And don’t forget a hydration pack. You can put your tools and snacks inside!

07897DC0-9F5C-4D51-B64B-BC6D432409DB.jpeg

 

 

Geez, like you can see into my Amazon wish list related to bikes. Understand all of it, just hope to not have flats with those nasty ~25TPI tires. 

 

Schrader for sure in this price range. 

 

Any recommendations on double action or high high volume frame pumps? 

Edited by tomkaz
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15 hours ago, tomkaz said:

 

 

Geez, like you can see into my Amazon wish list related to bikes. Understand all of it, just hope to not have flats with those nasty ~25TPI tires. 

 

Schrader for sure in this price range. 

 

Any recommendations on double action or high high volume frame pumps? 

I carry a Lezyne HV Drive Pump. You definitely don’t want to have to remove a 25 TPI tire in the field. Only way to get them unseated is to lay the wheel down and walk on the sidewalk.  To avoid that you can put some Stan’s tire sealant in the tube. You can squirt it right into the valve. Just remove the valve core first. 6 oz per wheel should do it. It adds weight but worth it IMHO. Those big tires seem to find every thorn and pokey thing on the trail. 

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Had similar thoughts before, it isn’t worth it. Riding in soft sand is a tough go as it is no matter how fancy the bike is. And then you have another maintenance project on your hands on top of all of your reels, gear, etc. Better to hoof it.

 

I don’t mean to be a buzz kill, it’s just my 2 cents.

Edited by Shane_O
Don’t want to discourage innovation
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12 hours ago, Shane_O said:

Had similar thoughts before, it isn’t worth it. Riding in soft sand is a tough go as it is no matter how fancy the bike is. And then you have another maintenance project on your hands on top of all of your reels, gear, etc. Better to hoof it.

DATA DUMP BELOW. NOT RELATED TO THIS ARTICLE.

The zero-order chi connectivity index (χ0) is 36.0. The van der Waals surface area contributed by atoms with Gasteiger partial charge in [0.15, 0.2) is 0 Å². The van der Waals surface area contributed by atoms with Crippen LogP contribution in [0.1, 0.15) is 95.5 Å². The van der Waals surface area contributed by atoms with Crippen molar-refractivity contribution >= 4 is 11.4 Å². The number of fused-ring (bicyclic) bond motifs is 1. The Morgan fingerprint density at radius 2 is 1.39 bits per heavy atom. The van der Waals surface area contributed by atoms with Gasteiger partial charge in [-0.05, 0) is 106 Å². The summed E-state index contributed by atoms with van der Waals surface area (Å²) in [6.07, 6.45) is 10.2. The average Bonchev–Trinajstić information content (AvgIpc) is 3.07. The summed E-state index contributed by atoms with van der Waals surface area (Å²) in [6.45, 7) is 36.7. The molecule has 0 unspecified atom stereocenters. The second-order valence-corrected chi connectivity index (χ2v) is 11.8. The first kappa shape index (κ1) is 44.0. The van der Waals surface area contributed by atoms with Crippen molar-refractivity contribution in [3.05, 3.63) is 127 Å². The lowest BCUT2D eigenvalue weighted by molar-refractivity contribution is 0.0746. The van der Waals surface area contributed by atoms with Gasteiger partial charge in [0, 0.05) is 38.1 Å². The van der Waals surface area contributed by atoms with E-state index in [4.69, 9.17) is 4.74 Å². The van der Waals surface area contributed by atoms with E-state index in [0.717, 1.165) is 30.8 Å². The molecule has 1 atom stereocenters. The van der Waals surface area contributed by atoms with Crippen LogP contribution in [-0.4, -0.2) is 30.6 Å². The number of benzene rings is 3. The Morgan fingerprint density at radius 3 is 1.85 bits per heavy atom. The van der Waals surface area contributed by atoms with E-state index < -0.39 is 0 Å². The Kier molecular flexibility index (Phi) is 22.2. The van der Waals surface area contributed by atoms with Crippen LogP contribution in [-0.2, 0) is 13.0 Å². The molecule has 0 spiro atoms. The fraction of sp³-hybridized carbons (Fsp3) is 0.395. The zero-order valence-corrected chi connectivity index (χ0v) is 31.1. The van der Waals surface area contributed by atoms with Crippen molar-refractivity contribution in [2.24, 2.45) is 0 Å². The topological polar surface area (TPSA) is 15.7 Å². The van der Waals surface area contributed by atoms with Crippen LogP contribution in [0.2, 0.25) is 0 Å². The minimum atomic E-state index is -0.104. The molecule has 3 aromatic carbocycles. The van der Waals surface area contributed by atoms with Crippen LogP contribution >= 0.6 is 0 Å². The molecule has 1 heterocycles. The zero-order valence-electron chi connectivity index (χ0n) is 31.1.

I don’t mean to be a buzz kill, it’s just my 2 cents.

I disagree but of course it depends on the beach and your level of fitness. Soft sand is a tough go for sure. I've ridden the Nauset beach road out past Pochet island and that type of loose, deep sand is to be avoided unless you are super fit. Nauset beach itself however is easy riding as are most beaches in MA and RI. 

Regarding maintenance, regular beach riding isn't really such a big deal if you keep things relatively clean and well lubed. All you need to do is rinse the sand and salt off with a low pressure hose after every ride using a stiff brush once in a while on the cogs and chain. Grab the chain with a rag and pedal backwards to get off any surface sand and re-lube with a dry lube.

I ride bikes in all conditions and do a lot of mountain/fat biking off road with stream crossings, mud, road salt and snow.  These bike are a lot more durable than people think. Below is my off-road bike after a typical winter ride. The drive-train is caked with mud and debris. In those conditions a yearly overhaul is necessary but in between all I do is rinse the bike if it's not too cold and re-lube (with a heavy lube) as necessary.I change the chain once per year to reduce wear on the cogs but otherwise just clean things as best I can between rides...

IMG_3112.JPG

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@beerdoh - Great feedback and advice and consistent with what I am thinking. 

 

Should I have the bike shop apply Frame Saver before he assembles? The Walgoose frame is steel so an internal rust film could minimize internal rust out.  

 

However, the guy has never heard of Frame Saver or boiled linseed oil application and I worry that he won’t know enough to protect threads, seat stem tube, etc. is it worth it if I generally take good care of my gear? 

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the mongoose goes pretty well on sand.
you might think about putting a motor on it ;-)
my mongoose will go about 25mph for about an hour on a charge. 
and if i run out of juice, it pedals just fine
 

2014081095102447.jpg

2014081095102609.jpg